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Master's (MASc)

A master’s built to navigate the complexities of the future. Not the past.

A master’s built to navigate the complexities of the future. Not the past.


The world of work doesn’t respect subject boundaries. So why should your education?

Today’s professionals need to be hybrid. And they need to have range. The modern workplace requires you to engage with complexity, navigate the dynamics of human behaviour, and make sense of a data-rich world. This demands quantitative and qualitative skills, be they statistical, computational, communicative, or visual.  

You also need to be comfortable with unfamiliar and complex challenges. The explosion of data, the rapid advancement of technology, the drive for a more equal society, and the necessity of a more sustainable future; these phenomena will increasingly shape our work environments.

The LIS master’s will equip you with the hybrid skills, connected knowledge and interdisciplinary (ID) mindset you need to futureproof your career.

Watch the video to find out more
Isaiah - LIS - Curriculum Adviser

The programme

Core components

Learn how to work across a range of domains and graduate from the MASc with a toolkit of analytical skills that employers need.

Hybrid skills

At the centre of the MASc is a set of hybrid skills. These have been chosen specifically for their applicability to your future career.

The workplace today is inherently interdisciplinary and data-rich. At its root are three deep systems: language, statistics, and visual media. Analytical skills in these vital areas are typically taught in isolation.

The LIS master’s takes a different approach. Having established foundational capablities in each domain, you will learn how to combine these skills, enabling you to engage with complex real-world questions and arrive at informed conclusions.

Developing your own interdisciplinary skillset will allow you to work confidently with data of any type. Your ability to work at speed and scale will be supported further by instruction in a coding language like Python or R.

ID lenses

Combining hybrid skills with interdisciplinary (ID) lenses will give you the intellectual tools to gain traction on some of the biggest issues we face.

The MASc equips you with two ID lenses, each built on robust conceptual knowledge:

  • Complexity, as it relates to systems, networks and forecasting; drawing on mathematics, philosophy and the natural sciences
  • Culture, in terms of human behaviour and organisation; drawing on the social and behavioural sciences

These lenses will give you tools and perspectives that you can bring to bear on a wide variety of complex challenges. To ensure they are maximally transferable, learning will be applied to three contemporary problem areas: health, inequality, and artificial intelligence.


The capstone is an invitation to integrate and apply the knowledge and skills you’ve learned on the master’s to an area of particular interest to you. This project demands creativity, autonomy, and originality.

Under the supervision of an LIS Faculty member and enriched through engagements with external professionals, you will explore a problem that is of professional, social, or academic importance.

The outcome should be an intellectually rigorous product that is of genuine value. This should become a key part of your professional portfolio; that will help guide and support you in the next steps of your career.

The MASc

Module content

The programme is comprised of seven modules. Two are conceptually oriented (ID lenses); four are primarily skills-based (hybrid skills); and the final module will be your capstone project. The course content listed below is indicative, subject to approval, and may change ahead of the master's commencing in 2022.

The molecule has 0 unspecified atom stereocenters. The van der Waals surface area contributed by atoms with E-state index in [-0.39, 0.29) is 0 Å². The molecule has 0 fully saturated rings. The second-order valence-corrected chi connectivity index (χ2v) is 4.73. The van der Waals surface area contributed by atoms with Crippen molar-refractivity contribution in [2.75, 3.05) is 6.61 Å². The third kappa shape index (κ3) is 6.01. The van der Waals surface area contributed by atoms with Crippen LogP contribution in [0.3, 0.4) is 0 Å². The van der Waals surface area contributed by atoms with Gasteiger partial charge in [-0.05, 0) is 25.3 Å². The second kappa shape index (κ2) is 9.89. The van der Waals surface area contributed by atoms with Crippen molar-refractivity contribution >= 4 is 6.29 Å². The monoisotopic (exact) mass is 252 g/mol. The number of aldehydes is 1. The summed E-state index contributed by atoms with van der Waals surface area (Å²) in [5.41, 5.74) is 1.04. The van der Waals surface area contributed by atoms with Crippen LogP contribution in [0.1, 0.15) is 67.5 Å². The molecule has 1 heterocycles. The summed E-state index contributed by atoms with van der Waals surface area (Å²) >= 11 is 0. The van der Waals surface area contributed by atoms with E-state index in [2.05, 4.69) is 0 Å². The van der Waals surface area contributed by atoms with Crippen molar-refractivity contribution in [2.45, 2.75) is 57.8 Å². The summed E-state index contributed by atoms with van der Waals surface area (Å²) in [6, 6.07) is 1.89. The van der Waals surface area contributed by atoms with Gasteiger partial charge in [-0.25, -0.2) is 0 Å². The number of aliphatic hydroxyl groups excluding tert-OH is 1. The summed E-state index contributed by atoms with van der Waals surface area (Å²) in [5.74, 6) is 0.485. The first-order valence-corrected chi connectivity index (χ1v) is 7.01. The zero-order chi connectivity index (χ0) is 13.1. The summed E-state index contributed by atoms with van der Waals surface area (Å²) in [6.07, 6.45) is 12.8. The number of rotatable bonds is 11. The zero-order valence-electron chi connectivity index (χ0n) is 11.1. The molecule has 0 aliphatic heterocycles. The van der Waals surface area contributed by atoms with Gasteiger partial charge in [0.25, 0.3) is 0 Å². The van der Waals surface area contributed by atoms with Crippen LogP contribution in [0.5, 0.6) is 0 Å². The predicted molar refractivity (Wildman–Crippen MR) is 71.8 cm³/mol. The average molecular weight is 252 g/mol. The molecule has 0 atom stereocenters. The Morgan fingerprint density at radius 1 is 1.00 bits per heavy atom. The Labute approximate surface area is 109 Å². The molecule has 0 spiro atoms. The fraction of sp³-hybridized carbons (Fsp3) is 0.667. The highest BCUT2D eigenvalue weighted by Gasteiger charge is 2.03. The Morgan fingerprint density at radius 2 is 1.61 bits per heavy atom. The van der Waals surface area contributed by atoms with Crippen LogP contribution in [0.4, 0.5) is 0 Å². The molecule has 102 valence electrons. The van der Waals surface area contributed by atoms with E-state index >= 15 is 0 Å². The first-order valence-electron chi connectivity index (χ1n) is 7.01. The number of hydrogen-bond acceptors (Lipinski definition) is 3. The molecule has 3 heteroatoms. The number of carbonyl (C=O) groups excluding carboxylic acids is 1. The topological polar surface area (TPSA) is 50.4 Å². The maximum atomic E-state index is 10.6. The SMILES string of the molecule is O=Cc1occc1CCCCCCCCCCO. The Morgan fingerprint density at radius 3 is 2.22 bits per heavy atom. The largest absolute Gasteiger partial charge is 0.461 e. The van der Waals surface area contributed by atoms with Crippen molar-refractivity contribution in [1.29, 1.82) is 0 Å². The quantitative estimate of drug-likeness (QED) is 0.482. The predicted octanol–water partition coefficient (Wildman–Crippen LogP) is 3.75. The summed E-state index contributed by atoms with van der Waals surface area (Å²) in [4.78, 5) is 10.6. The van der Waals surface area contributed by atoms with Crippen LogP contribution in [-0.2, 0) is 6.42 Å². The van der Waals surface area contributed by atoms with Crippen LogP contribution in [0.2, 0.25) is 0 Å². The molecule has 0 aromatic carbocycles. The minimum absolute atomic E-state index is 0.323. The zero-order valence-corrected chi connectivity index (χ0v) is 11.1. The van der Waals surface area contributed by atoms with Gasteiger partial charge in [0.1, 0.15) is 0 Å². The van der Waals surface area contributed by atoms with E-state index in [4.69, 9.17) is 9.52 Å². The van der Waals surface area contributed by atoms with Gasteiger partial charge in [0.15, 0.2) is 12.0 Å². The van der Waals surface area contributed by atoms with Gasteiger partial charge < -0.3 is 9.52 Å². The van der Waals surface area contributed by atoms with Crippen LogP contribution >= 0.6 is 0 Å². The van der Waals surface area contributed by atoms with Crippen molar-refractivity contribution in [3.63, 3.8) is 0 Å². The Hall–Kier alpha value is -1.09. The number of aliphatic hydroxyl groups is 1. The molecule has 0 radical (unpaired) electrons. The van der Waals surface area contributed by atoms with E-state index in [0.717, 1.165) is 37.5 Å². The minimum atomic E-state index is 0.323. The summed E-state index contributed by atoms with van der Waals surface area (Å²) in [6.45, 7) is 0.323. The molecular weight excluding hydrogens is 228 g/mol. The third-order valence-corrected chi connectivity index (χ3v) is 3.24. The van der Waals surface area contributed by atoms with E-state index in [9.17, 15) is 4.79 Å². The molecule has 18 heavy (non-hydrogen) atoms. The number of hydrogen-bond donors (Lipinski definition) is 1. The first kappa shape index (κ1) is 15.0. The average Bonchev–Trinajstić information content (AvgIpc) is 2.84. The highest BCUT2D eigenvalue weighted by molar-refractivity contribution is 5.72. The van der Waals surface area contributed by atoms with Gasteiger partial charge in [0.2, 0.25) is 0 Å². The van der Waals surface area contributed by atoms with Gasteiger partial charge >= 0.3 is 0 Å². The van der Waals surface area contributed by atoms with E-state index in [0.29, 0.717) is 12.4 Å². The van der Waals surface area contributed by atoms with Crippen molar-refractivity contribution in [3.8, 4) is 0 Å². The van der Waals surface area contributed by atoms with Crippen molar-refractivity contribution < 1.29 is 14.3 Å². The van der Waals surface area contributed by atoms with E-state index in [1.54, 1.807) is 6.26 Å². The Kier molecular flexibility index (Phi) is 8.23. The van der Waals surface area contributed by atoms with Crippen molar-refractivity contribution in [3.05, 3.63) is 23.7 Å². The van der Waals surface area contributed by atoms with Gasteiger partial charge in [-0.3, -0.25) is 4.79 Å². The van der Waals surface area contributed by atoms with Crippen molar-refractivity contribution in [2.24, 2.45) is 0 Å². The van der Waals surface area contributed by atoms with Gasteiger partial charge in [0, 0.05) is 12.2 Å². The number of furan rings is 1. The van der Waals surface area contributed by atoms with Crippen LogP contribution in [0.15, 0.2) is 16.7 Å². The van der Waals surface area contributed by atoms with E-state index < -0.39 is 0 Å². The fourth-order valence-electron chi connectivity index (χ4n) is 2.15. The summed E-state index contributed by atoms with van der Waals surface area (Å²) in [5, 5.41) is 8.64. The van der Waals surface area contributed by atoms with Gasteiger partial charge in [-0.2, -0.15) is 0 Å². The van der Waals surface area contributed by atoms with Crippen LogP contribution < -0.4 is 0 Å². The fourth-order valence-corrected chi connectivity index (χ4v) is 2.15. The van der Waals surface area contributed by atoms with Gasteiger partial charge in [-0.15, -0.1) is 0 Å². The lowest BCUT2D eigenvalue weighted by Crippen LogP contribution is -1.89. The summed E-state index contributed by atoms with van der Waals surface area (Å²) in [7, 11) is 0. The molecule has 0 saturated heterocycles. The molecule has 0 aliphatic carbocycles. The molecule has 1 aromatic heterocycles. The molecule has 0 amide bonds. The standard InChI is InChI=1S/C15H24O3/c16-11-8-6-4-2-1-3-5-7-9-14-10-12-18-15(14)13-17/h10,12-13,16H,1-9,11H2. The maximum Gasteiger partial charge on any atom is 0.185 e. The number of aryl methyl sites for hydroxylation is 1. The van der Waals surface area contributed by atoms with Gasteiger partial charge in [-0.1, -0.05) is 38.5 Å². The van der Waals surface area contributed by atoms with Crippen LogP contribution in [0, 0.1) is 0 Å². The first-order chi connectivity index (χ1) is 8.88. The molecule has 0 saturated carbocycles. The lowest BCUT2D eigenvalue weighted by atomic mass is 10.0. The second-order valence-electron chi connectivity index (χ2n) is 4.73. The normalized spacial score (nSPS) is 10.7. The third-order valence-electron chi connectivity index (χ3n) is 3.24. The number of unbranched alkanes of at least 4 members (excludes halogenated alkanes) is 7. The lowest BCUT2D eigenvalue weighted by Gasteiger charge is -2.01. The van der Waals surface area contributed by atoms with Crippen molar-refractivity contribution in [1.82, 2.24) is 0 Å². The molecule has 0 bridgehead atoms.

Engaging Complexity and Mapping Systems
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The most pressing social and organisational challenges that we face are complex in nature. It involves multiple interacting systems that evolve in unpredictable ways. This module will introduce you to complexity theory and its application to dynamic systems. Drawing on perspectives from across the natural sciences, you will learn how self-regulating systems maintain their integrity (or fail to) in the face of externally mediated shocks, whether these shocks occur on long or short timescales. This will provide you with the tools to think about change at a fundamental level and equip you to influence complex systems in the future. 

Culture and Collective Intelligence
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This module is about the cultural and social technologies that human beings use to coordinate themselves as groups. If we are successful as a species it’s because we coordinate individual intentions into collective actions using tools like religion, companies, sports teams, sub-cultures, and a host of other social forms. 

Learning how human beings leverage social and cultural structures to bring about collective intelligence can give us deep insights into how effective organisations are built and improved.

Cracking the Code
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This module will teach you to programme. If you are a novice coder, the language you learn will be Python; if you can code in Python already, you will learn another language of your choosing. Instruction will be delivered through a third-party provider, supported by peer and faculty mentoring.  

The Right Word
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The ability to successfully communicate with meaning and impact has become essential for organisational life. This module will draw on disciplines grounded on the basis of language; linguistics, philosophy, psychology of language, and literary studies. This will arm you with skills that are central to the creation and interpretation of language. You will also learn about language from numerical and visual perspectives, with reference to the interplay between language and visualisation and how language structure shapes our thinking about statistics. 

Everything Counts
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This module will teach you methods of numerical estimation and data analysis. The principal numerical literacies that will be taught will be statistical in nature. This will focus on descriptive and inferential statistics from Bayesian and frequentist perspectives. This will give you tools that can be applied across multiple forms of quantitative data. You will also learn about numerical methods from linguistic and visual perspectives, with specific reference to how complex quantitative systems can be visualised and communicated.  

Re: Form